I think it was around the time my wife was pregnant with our first child that I had this curious conversation with a good friend of mine. Twice a father (and a devoted one at that), this friend was just brimming with opinions and empirical wisdom about the trials and tribulations of parenthood. “The one thing I regret,” he paused and then brought his tenor down to a hushed tone, “…was being there for the birth: I should have skipped it.” This was an unexpected sentiment from someone who makes a point of being ready and available for his family whenever needed. In his mind, being there during, and throughout, his wife’s labor was not really somewhere he needed to be, and in some respects had a lasting, semi-negative, impact on their relationship. His detailed justification for this conviction was highly personal, so I figure I should stop here with my account. However, the idea of fathers-to-be sitting out the birth of their child seemed justifiably retrograde in my mind and unappealing, to say the least.
But my friend is hardly alone. While I don’t have hard numbers on how many participate in the birth of their children vs. fathers who opt out, it is fair to say that since the 1970s, the number of hands-on fathers has increased. Men used to be relegated to the waiting room with other dads-in-waiting, as they caught up on sports scores and chain smoking. Now, while hardly requisite, men are welcomed in the delivery room/birthing room (if not expected) and not just to hold the video camera steady. Still there exists a marked disinclination by some fathers, which has been somewhat justified by a new bit of research out of Centre for Biomedical Ethics at the University of Birmingham in the UK. Researchers at the Centre believe that a father’s involvement in both childbirth and pregnancy are just setting him up for profound (and possibly irreparable) failure once he realized that, for all of his effort, he is ultimately passive compared to the mother. To hear Dr Jonathan Ives, co-author of the paper state it, “It can then be very difficult for him to regain faith in himself once the baby is born and move from that passive state to being a proactive father.” In essence, these researchers are saying that if dad passes on the birthing classes, the exercises and the child birth itself, he will, as a result, be all the more confident of a parent.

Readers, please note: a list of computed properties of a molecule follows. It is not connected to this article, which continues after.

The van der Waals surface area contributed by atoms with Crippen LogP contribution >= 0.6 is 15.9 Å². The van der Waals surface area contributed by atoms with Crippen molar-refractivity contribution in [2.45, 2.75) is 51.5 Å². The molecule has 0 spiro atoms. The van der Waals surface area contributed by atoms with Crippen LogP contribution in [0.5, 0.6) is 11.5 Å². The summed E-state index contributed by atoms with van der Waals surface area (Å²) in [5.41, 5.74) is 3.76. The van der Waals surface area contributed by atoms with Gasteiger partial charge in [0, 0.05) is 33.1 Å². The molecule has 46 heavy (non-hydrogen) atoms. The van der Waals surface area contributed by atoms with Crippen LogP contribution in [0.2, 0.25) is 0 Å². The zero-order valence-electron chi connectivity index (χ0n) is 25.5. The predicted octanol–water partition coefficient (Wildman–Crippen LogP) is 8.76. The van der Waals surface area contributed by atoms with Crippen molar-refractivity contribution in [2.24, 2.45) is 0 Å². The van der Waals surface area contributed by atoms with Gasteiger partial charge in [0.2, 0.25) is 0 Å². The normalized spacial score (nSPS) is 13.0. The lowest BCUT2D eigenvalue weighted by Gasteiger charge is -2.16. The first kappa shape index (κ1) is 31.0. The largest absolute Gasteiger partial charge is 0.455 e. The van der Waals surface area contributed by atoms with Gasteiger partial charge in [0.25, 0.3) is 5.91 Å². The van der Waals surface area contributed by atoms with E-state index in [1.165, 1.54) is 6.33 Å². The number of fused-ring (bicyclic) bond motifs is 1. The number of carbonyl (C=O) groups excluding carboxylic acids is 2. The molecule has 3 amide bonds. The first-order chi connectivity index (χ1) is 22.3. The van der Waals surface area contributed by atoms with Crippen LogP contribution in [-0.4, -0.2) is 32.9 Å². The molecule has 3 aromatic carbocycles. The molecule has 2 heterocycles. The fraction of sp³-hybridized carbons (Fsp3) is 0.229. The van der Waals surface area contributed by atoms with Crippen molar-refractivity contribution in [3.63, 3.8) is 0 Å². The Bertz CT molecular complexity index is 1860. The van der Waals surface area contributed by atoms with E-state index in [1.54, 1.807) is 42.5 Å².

As a way to (almost) strengthen the argument for this separation, the New York Times ran an article some years back about witnessing their wives/partners giving birth (maybe multiple times) basically killed their sexual desire for their respective partners. “Honestly,” one man, married for 12 years, told the New York Times in the 2005 article, “I think one of the main reasons I don’t feel attracted to my wife is that I saw her give birth three times. It’s like I know too much about that part of her.”
Now I have read that the presence of a man (whether he be a doctor, husband, or videographer) in the delivery/birthing room can sufficiently stress the mother out, and effectively works against a smooth and relaxed delivery. While I did not experience this firsthand, I was keenly aware during my wife’s labor that my role was largely supportive, and almost marginal, and at moments when I tried to verbally engage her, she would quietly “shush” me. However, I took no offense and have no regrets about sitting out the 13+ hours by my wife’s side. While I wasn’t exactly engaging every muscle in my body in an effort to pass an 8lb baby through my loins, I was making a worthy contribution.
But we contemporary minded breeders love the idea of equality, and embrace the idea that a couple should, and will, experience birth together. But needless to say, gestating and birthing a baby just isn’t quite the same thing for a man as it is for a woman. While the partnership can be established with a certain parity and equality in mind, when it comes to the physiological experience of childbirth, mother and partner are just in two distinct camps.
Does this mean dad has to take a holiday from involvement once his partner becomes pregnant (I can’t help but wonder if this particular dynamic is at all present with lesbian couples where one is the biological parent and the other takes a more supportive role)? Or instead of relegating fathers-to-be to the waiting room, maybe we just need to recognize that pregnancy and birth might just be a bit intimidating and awkward for the father-to-be, but an experience worth going through? If you are there for the conception, shouldn’t you be there for the delivery? It might just have to be OK that the miracle of both pregnancy and childbirth brings forth two very distinct experiences for both parents with one very unified result – a baby.